Din­ner scenes, of course, have be­come the fo­cal point of com­edy in such Roach films as “Meet the Par­ents” and “Aus- tin Pow­ers.”

“It’s dif­fi­cult in sto­ries to keep peo­ple to­gether when they don’t like each other,” he says. “And there’s noth­ing like a ta­ble to hand­cuff peo­ple in a cir­cle. They can’t jump up. There’s sus­pense to who’s go­ing to say the wrong thing.”

The fi­nal act in “Din­ner” took two weeks to film, Roach says. “There are 16 peo­ple. So you have to play the scene from each per­son’s point of view.”

Roach also had to pro­vide quick back­sto­ries for the com­pet­ing guests, in­clud­ing a woman who chan­nels the thoughts of dead pets; a blind swords­man; and an IRS worker who thinks he can con­trol minds.

Oddly enough, the dead mice ac­count for much of the life — and hu­mor — in “Din­ner.”

“In the orig­i­nal film, there were tooth­pick sculp­tures. But I thought taxidermy would be more funny-weird creepy,” Roach says. “I thought it would be won­der­ful to have a char­ac­ter who took lit­tle crea­tures and gave them a sec­ond life, as Barry puts it.”

Roach is quick to point out, how­ever, that the mice in “Din­ner” aren’t real. They were the elab­o­rate con­struc­tions of the Chiodo Broth­ers, a three-mem­ber team spe­cial­iz­ing in minia­tures for Hollywood.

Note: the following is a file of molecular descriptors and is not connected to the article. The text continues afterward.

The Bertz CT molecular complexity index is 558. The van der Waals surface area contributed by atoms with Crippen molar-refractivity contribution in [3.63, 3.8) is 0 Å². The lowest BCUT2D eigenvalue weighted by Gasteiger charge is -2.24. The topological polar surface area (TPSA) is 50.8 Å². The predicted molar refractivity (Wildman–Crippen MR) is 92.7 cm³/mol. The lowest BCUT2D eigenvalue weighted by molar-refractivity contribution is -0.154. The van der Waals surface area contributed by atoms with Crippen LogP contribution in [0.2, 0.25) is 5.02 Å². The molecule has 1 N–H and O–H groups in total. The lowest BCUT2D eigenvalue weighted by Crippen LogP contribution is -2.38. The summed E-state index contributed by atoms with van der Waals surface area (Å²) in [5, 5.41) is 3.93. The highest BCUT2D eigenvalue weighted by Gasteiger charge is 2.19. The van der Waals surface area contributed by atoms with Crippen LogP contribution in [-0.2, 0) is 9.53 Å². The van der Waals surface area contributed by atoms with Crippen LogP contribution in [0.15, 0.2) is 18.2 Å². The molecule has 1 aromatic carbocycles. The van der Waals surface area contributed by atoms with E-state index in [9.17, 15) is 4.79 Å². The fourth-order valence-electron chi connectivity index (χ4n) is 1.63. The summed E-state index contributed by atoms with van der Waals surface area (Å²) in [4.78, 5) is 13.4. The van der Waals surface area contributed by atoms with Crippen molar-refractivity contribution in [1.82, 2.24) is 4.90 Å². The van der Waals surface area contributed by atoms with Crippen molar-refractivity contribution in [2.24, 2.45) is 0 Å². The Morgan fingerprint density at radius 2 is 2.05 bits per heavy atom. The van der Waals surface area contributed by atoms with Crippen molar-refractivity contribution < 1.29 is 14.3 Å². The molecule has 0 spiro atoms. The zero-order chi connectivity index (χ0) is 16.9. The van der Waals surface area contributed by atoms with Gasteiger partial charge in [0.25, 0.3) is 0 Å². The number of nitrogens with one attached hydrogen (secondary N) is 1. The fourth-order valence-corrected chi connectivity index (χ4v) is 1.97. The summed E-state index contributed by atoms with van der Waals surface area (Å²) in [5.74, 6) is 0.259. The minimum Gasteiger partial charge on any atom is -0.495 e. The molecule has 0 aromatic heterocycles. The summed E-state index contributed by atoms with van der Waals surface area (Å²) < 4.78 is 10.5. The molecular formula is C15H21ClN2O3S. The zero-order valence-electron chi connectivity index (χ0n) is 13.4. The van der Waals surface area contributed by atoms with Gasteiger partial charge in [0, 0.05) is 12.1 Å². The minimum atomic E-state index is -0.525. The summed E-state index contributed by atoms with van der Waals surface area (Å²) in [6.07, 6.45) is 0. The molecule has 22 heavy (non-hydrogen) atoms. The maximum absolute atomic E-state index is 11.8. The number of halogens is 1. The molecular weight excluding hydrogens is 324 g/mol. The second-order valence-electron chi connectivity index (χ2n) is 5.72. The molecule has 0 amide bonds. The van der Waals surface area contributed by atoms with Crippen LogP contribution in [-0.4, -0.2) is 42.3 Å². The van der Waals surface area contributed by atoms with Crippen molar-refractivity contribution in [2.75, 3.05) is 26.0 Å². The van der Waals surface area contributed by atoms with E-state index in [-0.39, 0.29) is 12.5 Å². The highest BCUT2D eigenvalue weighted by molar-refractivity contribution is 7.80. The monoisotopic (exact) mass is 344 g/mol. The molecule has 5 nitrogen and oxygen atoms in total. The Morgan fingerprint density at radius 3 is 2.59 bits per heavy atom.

“I started draw­ing (the dio­ra­mas) with a sto­ry­board artist,” Roach says, “and we handed those off to the Chiodo Broth­ers. They’re work­shop nerds who put lit­tle tiny hairs on lit­tle tiny bod­ies. And they made the mice into works of art. They may look very real, but they’re all hand­made.”

In Barry’s big moment at the din­ner, he presents what he calls his “Tower of Dream­ers,” stack­ing sev­eral mice-filled dio­ra­mas on top of each other, each il­lus­trat­ing a his­tor­i­cally man­gled moment from the past. “It’s com­edy, but it has so much heart,” Roach says.

Roach him­self is a bit of a dreamer. But he prob­a­bly won’t be sleep­ing much this week­end as he waits for the au­di­ence’s ver­dict on “Din­ner.”

Steve Carell stars as Barry, a man who col­lects dead mice, pre­serves them and uses them to cre­ate dio­ra­mas in ‘Din­ner for Schmucks,’ a com­edy by di­rec­tor Jay Roach, top photo, that opens Fri­day.

Jay Roach, left, on the set with ac­tors Paul Rudd, cen­ter, and Steve Carell, says he wanted to com­bine el­e­ments of French and Amer­i­can come­dies in ‘Din­ner for Schmucks.’